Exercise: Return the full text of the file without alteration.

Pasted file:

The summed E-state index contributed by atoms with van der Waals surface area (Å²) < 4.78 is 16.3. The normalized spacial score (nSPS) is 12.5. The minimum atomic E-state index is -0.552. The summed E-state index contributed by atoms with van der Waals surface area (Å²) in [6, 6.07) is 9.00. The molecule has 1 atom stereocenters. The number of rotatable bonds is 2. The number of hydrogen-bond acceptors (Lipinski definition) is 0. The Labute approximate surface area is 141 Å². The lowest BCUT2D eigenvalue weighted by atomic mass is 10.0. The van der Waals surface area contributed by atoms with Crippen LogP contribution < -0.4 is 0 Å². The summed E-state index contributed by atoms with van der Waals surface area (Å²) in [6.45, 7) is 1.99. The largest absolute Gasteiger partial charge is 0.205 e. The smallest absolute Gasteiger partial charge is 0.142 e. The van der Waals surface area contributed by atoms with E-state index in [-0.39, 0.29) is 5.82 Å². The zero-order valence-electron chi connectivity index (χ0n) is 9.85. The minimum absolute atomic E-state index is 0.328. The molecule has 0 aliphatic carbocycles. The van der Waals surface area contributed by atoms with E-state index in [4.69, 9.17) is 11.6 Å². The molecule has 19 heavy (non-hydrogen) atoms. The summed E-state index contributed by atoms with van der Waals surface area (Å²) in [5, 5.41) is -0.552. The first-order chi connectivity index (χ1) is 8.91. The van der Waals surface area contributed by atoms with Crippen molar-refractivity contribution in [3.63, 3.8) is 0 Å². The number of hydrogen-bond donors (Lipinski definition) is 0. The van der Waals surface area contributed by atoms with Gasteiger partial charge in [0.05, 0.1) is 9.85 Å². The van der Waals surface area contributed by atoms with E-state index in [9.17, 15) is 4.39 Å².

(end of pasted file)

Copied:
The summed E-state index contributed by atoms with van der Waals surface area (Å²) < 4.78 is 16.3. The normalized spacial score (nSPS) is 12.5. The minimum atomic E-state index is -0.552. The summed E-state index contributed by atoms with van der Waals surface area (Å²) in [6, 6.07) is 9.00. The molecule has 1 atom stereocenters. The number of rotatable bonds is 2. The number of hydrogen-bond acceptors (Lipinski definition) is 0. The Labute approximate surface area is 141 Å². The lowest BCUT2D eigenvalue weighted by atomic mass is 10.0. The van der Waals surface area contributed by atoms with Crippen LogP contribution < -0.4 is 0 Å². The summed E-state index contributed by atoms with van der Waals surface area (Å²) in [6.45, 7) is 1.99. The largest absolute Gasteiger partial charge is 0.205 e. The smallest absolute Gasteiger partial charge is 0.142 e. The van der Waals surface area contributed by atoms with E-state index in [-0.39, 0.29) is 5.82 Å². The zero-order valence-electron chi connectivity index (χ0n) is 9.85. The minimum absolute atomic E-state index is 0.328. The molecule has 0 aliphatic carbocycles. The van der Waals surface area contributed by atoms with E-state index in [4.69, 9.17) is 11.6 Å². The molecule has 19 heavy (non-hydrogen) atoms. The summed E-state index contributed by atoms with van der Waals surface area (Å²) in [5, 5.41) is -0.552. The first-order chi connectivity index (χ1) is 8.91. The van der Waals surface area contributed by atoms with Crippen molar-refractivity contribution in [3.63, 3.8) is 0 Å². The number of hydrogen-bond donors (Lipinski definition) is 0. The van der Waals surface area contributed by atoms with Gasteiger partial charge in [0.05, 0.1) is 9.85 Å². The van der Waals surface area contributed by atoms with E-state index in [9.17, 15) is 4.39 Å².